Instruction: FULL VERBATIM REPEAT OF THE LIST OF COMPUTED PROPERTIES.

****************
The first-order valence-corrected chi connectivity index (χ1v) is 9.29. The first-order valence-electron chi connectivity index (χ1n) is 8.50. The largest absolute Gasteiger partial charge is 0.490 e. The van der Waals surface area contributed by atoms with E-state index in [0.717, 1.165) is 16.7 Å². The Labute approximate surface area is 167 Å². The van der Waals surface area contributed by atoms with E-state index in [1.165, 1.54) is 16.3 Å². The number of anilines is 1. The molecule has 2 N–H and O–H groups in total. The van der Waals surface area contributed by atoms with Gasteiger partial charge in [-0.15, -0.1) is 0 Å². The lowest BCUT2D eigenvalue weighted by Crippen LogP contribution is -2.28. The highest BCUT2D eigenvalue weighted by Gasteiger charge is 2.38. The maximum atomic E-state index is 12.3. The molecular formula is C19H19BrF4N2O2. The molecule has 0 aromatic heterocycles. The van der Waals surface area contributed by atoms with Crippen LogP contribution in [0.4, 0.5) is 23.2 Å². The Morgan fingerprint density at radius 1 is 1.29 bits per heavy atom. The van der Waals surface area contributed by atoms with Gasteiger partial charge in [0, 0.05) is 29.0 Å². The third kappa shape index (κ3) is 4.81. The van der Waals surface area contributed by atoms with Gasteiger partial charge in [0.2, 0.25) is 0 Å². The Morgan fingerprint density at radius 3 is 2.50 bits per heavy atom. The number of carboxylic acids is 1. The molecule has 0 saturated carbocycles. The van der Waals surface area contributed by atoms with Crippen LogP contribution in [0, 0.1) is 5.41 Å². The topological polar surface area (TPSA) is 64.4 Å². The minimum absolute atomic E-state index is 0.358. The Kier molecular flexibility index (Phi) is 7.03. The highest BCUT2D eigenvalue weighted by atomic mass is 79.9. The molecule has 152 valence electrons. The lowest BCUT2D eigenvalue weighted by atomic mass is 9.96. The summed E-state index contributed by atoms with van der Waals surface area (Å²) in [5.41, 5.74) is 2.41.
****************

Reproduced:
The first-order valence-corrected chi connectivity index (χ1v) is 9.29. The first-order valence-electron chi connectivity index (χ1n) is 8.50. The largest absolute Gasteiger partial charge is 0.490 e. The van der Waals surface area contributed by atoms with E-state index in [0.717, 1.165) is 16.7 Å². The Labute approximate surface area is 167 Å². The van der Waals surface area contributed by atoms with E-state index in [1.165, 1.54) is 16.3 Å². The number of anilines is 1. The molecule has 2 N–H and O–H groups in total. The van der Waals surface area contributed by atoms with Gasteiger partial charge in [-0.15, -0.1) is 0 Å². The lowest BCUT2D eigenvalue weighted by Crippen LogP contribution is -2.28. The highest BCUT2D eigenvalue weighted by Gasteiger charge is 2.38. The maximum atomic E-state index is 12.3. The molecular formula is C19H19BrF4N2O2. The molecule has 0 aromatic heterocycles. The van der Waals surface area contributed by atoms with Crippen LogP contribution in [0.4, 0.5) is 23.2 Å². The Morgan fingerprint density at radius 1 is 1.29 bits per heavy atom. The van der Waals surface area contributed by atoms with Gasteiger partial charge in [0, 0.05) is 29.0 Å². The third kappa shape index (κ3) is 4.81. The van der Waals surface area contributed by atoms with Gasteiger partial charge in [0.2, 0.25) is 0 Å². The Morgan fingerprint density at radius 3 is 2.50 bits per heavy atom. The number of carboxylic acids is 1. The molecule has 0 saturated carbocycles. The van der Waals surface area contributed by atoms with Crippen LogP contribution in [0, 0.1) is 5.41 Å². The topological polar surface area (TPSA) is 64.4 Å². The minimum absolute atomic E-state index is 0.358. The Kier molecular flexibility index (Phi) is 7.03. The highest BCUT2D eigenvalue weighted by atomic mass is 79.9. The molecule has 152 valence electrons. The lowest BCUT2D eigenvalue weighted by atomic mass is 9.96. The summed E-state index contributed by atoms with van der Waals surface area (Å²) in [5.41, 5.74) is 2.41.